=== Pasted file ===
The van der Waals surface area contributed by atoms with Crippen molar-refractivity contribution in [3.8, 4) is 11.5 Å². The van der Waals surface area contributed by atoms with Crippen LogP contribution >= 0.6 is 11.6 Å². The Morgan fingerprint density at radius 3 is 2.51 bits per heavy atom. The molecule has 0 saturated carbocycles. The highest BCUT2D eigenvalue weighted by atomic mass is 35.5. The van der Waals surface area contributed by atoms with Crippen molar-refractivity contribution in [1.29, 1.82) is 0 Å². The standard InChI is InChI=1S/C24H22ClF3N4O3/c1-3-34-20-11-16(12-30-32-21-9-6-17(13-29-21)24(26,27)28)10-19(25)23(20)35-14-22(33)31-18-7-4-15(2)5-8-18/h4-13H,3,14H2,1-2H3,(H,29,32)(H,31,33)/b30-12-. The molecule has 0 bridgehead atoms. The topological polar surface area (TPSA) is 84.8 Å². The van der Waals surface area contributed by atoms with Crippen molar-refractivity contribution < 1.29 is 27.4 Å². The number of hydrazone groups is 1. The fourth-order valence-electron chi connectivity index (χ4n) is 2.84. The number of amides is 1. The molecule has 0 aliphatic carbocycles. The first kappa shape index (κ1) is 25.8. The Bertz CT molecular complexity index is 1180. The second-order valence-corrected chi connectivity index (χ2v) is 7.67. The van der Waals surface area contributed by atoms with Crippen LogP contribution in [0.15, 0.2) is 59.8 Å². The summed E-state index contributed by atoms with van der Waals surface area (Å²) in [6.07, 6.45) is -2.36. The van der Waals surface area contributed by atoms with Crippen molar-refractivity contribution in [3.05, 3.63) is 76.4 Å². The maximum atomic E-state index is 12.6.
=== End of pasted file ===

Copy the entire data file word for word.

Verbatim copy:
The van der Waals surface area contributed by atoms with Crippen molar-refractivity contribution in [3.8, 4) is 11.5 Å². The van der Waals surface area contributed by atoms with Crippen LogP contribution >= 0.6 is 11.6 Å². The Morgan fingerprint density at radius 3 is 2.51 bits per heavy atom. The molecule has 0 saturated carbocycles. The highest BCUT2D eigenvalue weighted by atomic mass is 35.5. The van der Waals surface area contributed by atoms with Crippen molar-refractivity contribution in [1.29, 1.82) is 0 Å². The standard InChI is InChI=1S/C24H22ClF3N4O3/c1-3-34-20-11-16(12-30-32-21-9-6-17(13-29-21)24(26,27)28)10-19(25)23(20)35-14-22(33)31-18-7-4-15(2)5-8-18/h4-13H,3,14H2,1-2H3,(H,29,32)(H,31,33)/b30-12-. The molecule has 0 bridgehead atoms. The topological polar surface area (TPSA) is 84.8 Å². The van der Waals surface area contributed by atoms with Crippen molar-refractivity contribution < 1.29 is 27.4 Å². The number of hydrazone groups is 1. The fourth-order valence-electron chi connectivity index (χ4n) is 2.84. The number of amides is 1. The molecule has 0 aliphatic carbocycles. The first kappa shape index (κ1) is 25.8. The Bertz CT molecular complexity index is 1180. The second-order valence-corrected chi connectivity index (χ2v) is 7.67. The van der Waals surface area contributed by atoms with Crippen LogP contribution in [0.15, 0.2) is 59.8 Å². The summed E-state index contributed by atoms with van der Waals surface area (Å²) in [6.07, 6.45) is -2.36. The van der Waals surface area contributed by atoms with Crippen molar-refractivity contribution in [3.05, 3.63) is 76.4 Å². The maximum atomic E-state index is 12.6.